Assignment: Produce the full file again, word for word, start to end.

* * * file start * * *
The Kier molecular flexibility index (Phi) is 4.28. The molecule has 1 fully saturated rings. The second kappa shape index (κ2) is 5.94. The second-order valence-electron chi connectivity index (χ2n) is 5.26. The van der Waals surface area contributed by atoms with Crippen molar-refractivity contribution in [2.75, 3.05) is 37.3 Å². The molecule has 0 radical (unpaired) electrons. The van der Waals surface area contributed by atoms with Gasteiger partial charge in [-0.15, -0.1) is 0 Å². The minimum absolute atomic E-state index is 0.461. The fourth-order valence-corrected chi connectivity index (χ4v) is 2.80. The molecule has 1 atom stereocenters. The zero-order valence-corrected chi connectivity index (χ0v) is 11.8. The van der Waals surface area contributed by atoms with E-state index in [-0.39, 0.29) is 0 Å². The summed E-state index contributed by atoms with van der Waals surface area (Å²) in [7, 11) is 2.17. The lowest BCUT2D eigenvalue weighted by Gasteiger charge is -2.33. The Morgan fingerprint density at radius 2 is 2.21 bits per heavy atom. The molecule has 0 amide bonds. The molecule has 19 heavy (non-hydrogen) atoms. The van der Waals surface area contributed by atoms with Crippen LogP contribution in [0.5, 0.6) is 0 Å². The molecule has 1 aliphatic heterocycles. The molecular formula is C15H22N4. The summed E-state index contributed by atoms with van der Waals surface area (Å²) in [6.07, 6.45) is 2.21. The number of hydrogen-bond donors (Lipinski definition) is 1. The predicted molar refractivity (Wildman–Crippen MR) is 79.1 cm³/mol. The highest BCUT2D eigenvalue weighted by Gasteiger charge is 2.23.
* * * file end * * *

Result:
The Kier molecular flexibility index (Phi) is 4.28. The molecule has 1 fully saturated rings. The second kappa shape index (κ2) is 5.94. The second-order valence-electron chi connectivity index (χ2n) is 5.26. The van der Waals surface area contributed by atoms with Crippen molar-refractivity contribution in [2.75, 3.05) is 37.3 Å². The molecule has 0 radical (unpaired) electrons. The van der Waals surface area contributed by atoms with Gasteiger partial charge in [-0.15, -0.1) is 0 Å². The minimum absolute atomic E-state index is 0.461. The fourth-order valence-corrected chi connectivity index (χ4v) is 2.80. The molecule has 1 atom stereocenters. The zero-order valence-corrected chi connectivity index (χ0v) is 11.8. The van der Waals surface area contributed by atoms with E-state index in [-0.39, 0.29) is 0 Å². The summed E-state index contributed by atoms with van der Waals surface area (Å²) in [7, 11) is 2.17. The lowest BCUT2D eigenvalue weighted by Gasteiger charge is -2.33. The Morgan fingerprint density at radius 2 is 2.21 bits per heavy atom. The molecule has 0 amide bonds. The molecule has 19 heavy (non-hydrogen) atoms. The van der Waals surface area contributed by atoms with Crippen LogP contribution in [0.5, 0.6) is 0 Å². The molecule has 1 aliphatic heterocycles. The molecular formula is C15H22N4. The summed E-state index contributed by atoms with van der Waals surface area (Å²) in [6.07, 6.45) is 2.21. The number of hydrogen-bond donors (Lipinski definition) is 1. The predicted molar refractivity (Wildman–Crippen MR) is 79.1 cm³/mol. The highest BCUT2D eigenvalue weighted by Gasteiger charge is 2.23.